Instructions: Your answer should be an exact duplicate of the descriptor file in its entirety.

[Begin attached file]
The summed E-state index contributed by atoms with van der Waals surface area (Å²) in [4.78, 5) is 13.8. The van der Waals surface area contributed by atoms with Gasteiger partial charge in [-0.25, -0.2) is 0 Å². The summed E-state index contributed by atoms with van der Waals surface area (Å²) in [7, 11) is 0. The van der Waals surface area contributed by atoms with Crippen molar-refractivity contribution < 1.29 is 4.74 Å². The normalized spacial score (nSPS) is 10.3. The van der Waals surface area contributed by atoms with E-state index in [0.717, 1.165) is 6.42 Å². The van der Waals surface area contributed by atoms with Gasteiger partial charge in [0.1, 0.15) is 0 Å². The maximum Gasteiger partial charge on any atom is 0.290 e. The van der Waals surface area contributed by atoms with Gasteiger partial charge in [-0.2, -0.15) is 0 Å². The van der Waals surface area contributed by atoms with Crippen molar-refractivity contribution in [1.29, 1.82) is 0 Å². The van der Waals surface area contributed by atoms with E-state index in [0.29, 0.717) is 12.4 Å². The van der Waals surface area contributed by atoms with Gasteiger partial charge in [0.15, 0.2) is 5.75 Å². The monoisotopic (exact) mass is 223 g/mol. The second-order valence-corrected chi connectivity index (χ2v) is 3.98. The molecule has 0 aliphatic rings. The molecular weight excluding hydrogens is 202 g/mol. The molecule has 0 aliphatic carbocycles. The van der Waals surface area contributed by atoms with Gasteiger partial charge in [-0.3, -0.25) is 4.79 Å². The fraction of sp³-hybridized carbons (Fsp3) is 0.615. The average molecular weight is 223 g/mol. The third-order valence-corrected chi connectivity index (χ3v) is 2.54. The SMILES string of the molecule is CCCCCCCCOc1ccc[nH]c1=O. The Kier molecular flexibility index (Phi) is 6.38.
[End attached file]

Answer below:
The summed E-state index contributed by atoms with van der Waals surface area (Å²) in [4.78, 5) is 13.8. The van der Waals surface area contributed by atoms with Gasteiger partial charge in [-0.25, -0.2) is 0 Å². The summed E-state index contributed by atoms with van der Waals surface area (Å²) in [7, 11) is 0. The van der Waals surface area contributed by atoms with Crippen molar-refractivity contribution < 1.29 is 4.74 Å². The normalized spacial score (nSPS) is 10.3. The van der Waals surface area contributed by atoms with E-state index in [0.717, 1.165) is 6.42 Å². The van der Waals surface area contributed by atoms with Gasteiger partial charge in [0.1, 0.15) is 0 Å². The maximum Gasteiger partial charge on any atom is 0.290 e. The van der Waals surface area contributed by atoms with Gasteiger partial charge in [-0.2, -0.15) is 0 Å². The van der Waals surface area contributed by atoms with Crippen molar-refractivity contribution in [1.29, 1.82) is 0 Å². The van der Waals surface area contributed by atoms with E-state index in [0.29, 0.717) is 12.4 Å². The van der Waals surface area contributed by atoms with Gasteiger partial charge in [0.15, 0.2) is 5.75 Å². The monoisotopic (exact) mass is 223 g/mol. The second-order valence-corrected chi connectivity index (χ2v) is 3.98. The molecule has 0 aliphatic rings. The molecular weight excluding hydrogens is 202 g/mol. The molecule has 0 aliphatic carbocycles. The van der Waals surface area contributed by atoms with Gasteiger partial charge in [-0.3, -0.25) is 4.79 Å². The fraction of sp³-hybridized carbons (Fsp3) is 0.615. The average molecular weight is 223 g/mol. The third-order valence-corrected chi connectivity index (χ3v) is 2.54. The SMILES string of the molecule is CCCCCCCCOc1ccc[nH]c1=O. The Kier molecular flexibility index (Phi) is 6.38.